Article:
3. If the PlayStation exists, then thanks to … Nintendo

Rivals for a long time, Sony and Nintendo once worked hand in hand. In June 1991, two Japanese firms are to present to the world in Las Vegas a joint project they have been working on for three years: the PlayStation. Unless at the last moment, Nintendo fired Sony in order to cooperate with Philips. What was supposed to be an alliance between two of Japan’s largest corporations turns into trench warfare. Caught off guard, Sony turned to another of its compatriot Sega with a request to release this game console. The answer is short: “Sony doesn’t know anything about video games, they don’t know how to make consoles or make video games. Why should we partner with Sony and help them?”

The company takes the hit, but still decides to release the PlayStation without anyone’s help in 1994. What’s next? Everyone knows her. The console stands up to its competitors, the Nintendo 64 and Sega Saturn. Even today, the Playstation 2, released in 2000, remains the best-selling game console of all time with 155 million units sold worldwide. Still hard to find, the PlayStation 5 (released in 2020) has sold over 20 million units worldwide. At this rate, PlayStation 5 sales will surpass those of PlayStation 4 in the second quarter of 2023.

Today, the video game division is considered the most profitable for the company. For a company that “knows nothing” in this sector, this is a resounding feat.

If the PlayStation exists, it's because of... Nintendo (Photo: Getty Images)

If the PlayStation exists, it’s because of… Nintendo (Photo: Getty Images)

4 – Sony had to remove the cameras that were seen under clothes

“Sony deprives voyeurs of the video camera that shows everything,” headlined Le Monde in 1998. That same year, the Japanese giant accidentally released a device that allows people to see filmed objects under their clothes. The demonstration is made on Japanese television. “Equipped with an infrared system that allows you to shoot in the dark, they can also be used during the day with a special filter. From now on, they show their underwear and even their anatomy if they are in swimsuits. Bath,” says Le. Mond. “Sony appears to have ignored the ‘perverted’ features of its camera, which has already sold 870,000 copies in Japan and abroad since its launch in March,” the French newspaper adds. As soon as Sony realized the special features of this camera, 700,000 camcorders were immediately recalled.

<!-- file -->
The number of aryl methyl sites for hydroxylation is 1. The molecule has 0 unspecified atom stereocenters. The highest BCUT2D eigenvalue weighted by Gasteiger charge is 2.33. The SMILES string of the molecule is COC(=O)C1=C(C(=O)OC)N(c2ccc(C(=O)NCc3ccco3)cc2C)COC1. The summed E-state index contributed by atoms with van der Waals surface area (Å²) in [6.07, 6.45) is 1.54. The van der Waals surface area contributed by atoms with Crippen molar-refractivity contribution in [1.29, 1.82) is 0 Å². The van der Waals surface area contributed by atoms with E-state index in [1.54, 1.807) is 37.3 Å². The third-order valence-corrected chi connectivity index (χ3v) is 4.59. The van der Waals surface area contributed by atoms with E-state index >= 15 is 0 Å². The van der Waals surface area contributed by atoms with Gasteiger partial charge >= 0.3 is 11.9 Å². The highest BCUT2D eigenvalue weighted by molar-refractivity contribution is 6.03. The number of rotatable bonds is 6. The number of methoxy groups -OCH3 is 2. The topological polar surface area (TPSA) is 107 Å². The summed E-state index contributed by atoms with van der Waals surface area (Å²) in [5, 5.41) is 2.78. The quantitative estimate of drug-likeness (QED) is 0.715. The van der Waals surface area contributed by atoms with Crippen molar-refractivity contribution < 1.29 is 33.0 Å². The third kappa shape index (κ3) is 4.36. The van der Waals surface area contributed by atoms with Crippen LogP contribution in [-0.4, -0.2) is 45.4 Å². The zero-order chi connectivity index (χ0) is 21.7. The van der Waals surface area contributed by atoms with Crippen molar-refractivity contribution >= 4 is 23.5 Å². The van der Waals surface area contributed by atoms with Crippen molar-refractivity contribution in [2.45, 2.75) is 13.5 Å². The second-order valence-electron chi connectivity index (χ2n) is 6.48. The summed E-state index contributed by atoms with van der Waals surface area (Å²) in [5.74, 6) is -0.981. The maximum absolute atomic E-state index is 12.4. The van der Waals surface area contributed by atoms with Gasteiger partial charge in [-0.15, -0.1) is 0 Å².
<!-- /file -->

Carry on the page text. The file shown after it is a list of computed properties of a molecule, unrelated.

5. North Korea hacked Sony over a movie

Sony Pictures, a Hollywood film production and distribution studio, was the victim of a horrific hack in 2014. “The FBI has sufficient evidence to conclude that the North Korean government is responsible for these actions,” the FBI said. Hackers have stolen internal email, confidential information, medical files, and the script for the next James Bond. The latter said in an anonymous message that everyone who watches this film will face a “bitter fate.” Faced with the threat of a terrorist attack from the cybercriminal group The Keepers of Peace (literally, Keepers of Peace), Sony simply canceled the release of The Interview That Kills, a comedy that satirizes North Korean leader Kim Jong-un.